Brazilian black population is now larger than the white one. In the
Brazilian sense, as was said, blacks and biracial are two different
categories. Another number that Census shows, 2%, refers to people
who, 10 years ago, said to the collector that they were white, but,
now, they want to change their category, some choosing to be
mestiços, some mulattos, some indigenous. These are very
light-skinned black persons who used to pass as white, but now are
not ashamed to declare their real origin. They don’t want to be
white, anymore. (A good question would be “Why would a light-skinned
person want to pass as white?” Well, I don’t want to answer, because
my words wouldn’t be sympathetic to them.) So, the Brazilian black
population not only is the second largest in the world, but also
exhibits the record of being the most mixed. In this sense, it
reserves first place. Mulattos, in Brazil, are, mainly, a product of
the Portuguese, who colonized the country, and the Africans, brought
there to be slaves. And this mixture was always so dense that, in
slavery times, there were more mulattos than today, proportionally to
the total population. But the readers must not take this last
information as a sign of racial liberalism from the Portuguese side,
because it actually hides violence, a crime.

Speaking about crime, in this aspect, Brazilian and American slavery
histories are similar. Both are full of cases of rape. At that time,
it was common among landlords to take enslaved women as concubines.
In Brazil, this practice was more open than in U.S., but, to take the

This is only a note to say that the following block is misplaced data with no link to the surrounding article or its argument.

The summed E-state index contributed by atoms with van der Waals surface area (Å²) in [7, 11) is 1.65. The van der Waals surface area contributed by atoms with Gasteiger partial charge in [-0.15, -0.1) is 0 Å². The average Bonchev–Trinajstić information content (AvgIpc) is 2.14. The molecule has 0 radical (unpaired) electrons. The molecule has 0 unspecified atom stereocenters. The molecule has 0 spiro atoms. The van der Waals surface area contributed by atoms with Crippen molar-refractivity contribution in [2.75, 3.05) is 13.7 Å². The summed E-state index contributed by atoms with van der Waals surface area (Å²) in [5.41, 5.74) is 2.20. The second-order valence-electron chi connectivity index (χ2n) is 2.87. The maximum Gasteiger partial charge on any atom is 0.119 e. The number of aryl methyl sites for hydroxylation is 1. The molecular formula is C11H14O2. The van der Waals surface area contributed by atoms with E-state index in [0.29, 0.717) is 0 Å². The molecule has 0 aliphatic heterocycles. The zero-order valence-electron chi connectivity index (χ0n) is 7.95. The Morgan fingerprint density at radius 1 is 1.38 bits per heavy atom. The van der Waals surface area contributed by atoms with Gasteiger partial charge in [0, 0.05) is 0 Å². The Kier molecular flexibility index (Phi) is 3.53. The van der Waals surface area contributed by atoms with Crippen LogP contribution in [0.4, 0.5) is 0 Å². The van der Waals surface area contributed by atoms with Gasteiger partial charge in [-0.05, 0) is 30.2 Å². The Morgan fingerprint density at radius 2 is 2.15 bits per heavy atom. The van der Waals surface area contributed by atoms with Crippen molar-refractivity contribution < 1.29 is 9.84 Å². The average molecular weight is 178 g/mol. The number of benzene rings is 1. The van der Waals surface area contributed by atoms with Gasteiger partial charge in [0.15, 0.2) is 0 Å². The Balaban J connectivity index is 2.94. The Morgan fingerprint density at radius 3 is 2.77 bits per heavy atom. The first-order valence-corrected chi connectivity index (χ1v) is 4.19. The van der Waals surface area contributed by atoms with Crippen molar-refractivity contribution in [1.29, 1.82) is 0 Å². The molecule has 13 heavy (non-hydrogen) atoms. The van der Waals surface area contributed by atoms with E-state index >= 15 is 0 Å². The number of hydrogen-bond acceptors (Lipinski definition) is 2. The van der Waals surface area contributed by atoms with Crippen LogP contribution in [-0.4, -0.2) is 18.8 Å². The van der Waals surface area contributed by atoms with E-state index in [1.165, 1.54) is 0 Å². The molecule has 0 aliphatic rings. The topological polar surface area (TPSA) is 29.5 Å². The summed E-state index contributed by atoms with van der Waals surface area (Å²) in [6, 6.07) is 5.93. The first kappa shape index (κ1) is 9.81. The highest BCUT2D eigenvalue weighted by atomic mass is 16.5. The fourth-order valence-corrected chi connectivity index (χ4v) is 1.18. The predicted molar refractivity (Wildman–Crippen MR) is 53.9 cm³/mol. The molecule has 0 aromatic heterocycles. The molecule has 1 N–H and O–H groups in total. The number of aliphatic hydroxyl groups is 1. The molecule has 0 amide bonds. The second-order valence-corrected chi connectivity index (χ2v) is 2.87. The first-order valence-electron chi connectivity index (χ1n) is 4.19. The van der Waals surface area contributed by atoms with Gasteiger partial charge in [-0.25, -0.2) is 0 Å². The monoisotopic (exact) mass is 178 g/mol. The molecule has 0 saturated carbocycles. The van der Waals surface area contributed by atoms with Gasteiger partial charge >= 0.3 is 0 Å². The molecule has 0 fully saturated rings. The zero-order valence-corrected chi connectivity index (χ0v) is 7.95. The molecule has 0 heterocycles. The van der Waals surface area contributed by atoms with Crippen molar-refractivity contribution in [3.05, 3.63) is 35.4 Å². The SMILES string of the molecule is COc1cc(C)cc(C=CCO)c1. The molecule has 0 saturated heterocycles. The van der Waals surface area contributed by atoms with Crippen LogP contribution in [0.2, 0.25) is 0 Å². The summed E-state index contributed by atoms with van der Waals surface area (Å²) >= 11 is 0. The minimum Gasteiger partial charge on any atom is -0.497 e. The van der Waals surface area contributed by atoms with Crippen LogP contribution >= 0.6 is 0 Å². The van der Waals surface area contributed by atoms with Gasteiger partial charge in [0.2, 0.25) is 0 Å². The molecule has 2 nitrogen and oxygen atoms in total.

best of American examples, we can ask: Did Sally Hemings love Thomas
Jefferson? Those seven children were sons of sexual consent? If Sally
really loved him, would she impose some conditions to return from
France to Virginia with him, as she did? Jefferson agreed with those
conditions and set her (their) children free, just like Brazilian
landlords used to protect their bastard sons, giving them much better
treatment. This was a natural behavior, so common that until today
both societies make a difference between blacks and mulattos, giving
to the latter a higher social status. What contemporary Brazilian and
American whites don’t realize is that, by doing so, they are simply
modernly repeating what their ancestors, owners of slaves, used to

In Brazil, in the time of slavery, the mulattos were chosen to be
what was called Capitães do mato (bush captains), the leading hunters
of fugitives slaves in the forests and responsible for chasing those
ones walking in the streets in the cities. That was a job that gave
some privileges to them, as they were not in the fields nor in the
big houses, but seen as the protector of the interests of white
owners of slaves. But the position also gave them the very bad
reputation of being enemies of black people. The social order is